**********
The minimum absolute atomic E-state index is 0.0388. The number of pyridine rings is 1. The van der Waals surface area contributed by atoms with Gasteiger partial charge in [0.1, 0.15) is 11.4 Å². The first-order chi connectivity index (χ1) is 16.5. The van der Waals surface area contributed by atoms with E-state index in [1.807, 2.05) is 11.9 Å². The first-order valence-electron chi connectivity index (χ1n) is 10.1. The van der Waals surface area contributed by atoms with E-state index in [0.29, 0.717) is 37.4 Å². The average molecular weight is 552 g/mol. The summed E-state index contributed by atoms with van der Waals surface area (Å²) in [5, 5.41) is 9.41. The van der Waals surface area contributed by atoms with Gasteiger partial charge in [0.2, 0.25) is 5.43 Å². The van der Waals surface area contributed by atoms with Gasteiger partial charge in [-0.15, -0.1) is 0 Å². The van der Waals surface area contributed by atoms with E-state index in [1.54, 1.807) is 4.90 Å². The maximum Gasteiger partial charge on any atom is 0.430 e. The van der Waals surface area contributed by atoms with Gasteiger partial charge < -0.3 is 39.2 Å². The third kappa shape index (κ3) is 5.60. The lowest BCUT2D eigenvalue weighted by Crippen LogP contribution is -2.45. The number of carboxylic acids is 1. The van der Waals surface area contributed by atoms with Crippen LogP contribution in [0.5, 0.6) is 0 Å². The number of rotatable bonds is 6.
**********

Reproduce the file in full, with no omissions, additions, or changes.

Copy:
The minimum absolute atomic E-state index is 0.0388. The number of pyridine rings is 1. The van der Waals surface area contributed by atoms with Gasteiger partial charge in [0.1, 0.15) is 11.4 Å². The first-order chi connectivity index (χ1) is 16.5. The van der Waals surface area contributed by atoms with E-state index in [1.807, 2.05) is 11.9 Å². The first-order valence-electron chi connectivity index (χ1n) is 10.1. The van der Waals surface area contributed by atoms with E-state index in [0.29, 0.717) is 37.4 Å². The average molecular weight is 552 g/mol. The summed E-state index contributed by atoms with van der Waals surface area (Å²) in [5, 5.41) is 9.41. The van der Waals surface area contributed by atoms with Gasteiger partial charge in [0.2, 0.25) is 5.43 Å². The van der Waals surface area contributed by atoms with Gasteiger partial charge in [-0.15, -0.1) is 0 Å². The van der Waals surface area contributed by atoms with E-state index in [1.54, 1.807) is 4.90 Å². The maximum Gasteiger partial charge on any atom is 0.430 e. The van der Waals surface area contributed by atoms with Gasteiger partial charge < -0.3 is 39.2 Å². The third kappa shape index (κ3) is 5.60. The lowest BCUT2D eigenvalue weighted by Crippen LogP contribution is -2.45. The number of carboxylic acids is 1. The van der Waals surface area contributed by atoms with Crippen LogP contribution in [0.5, 0.6) is 0 Å². The number of rotatable bonds is 6.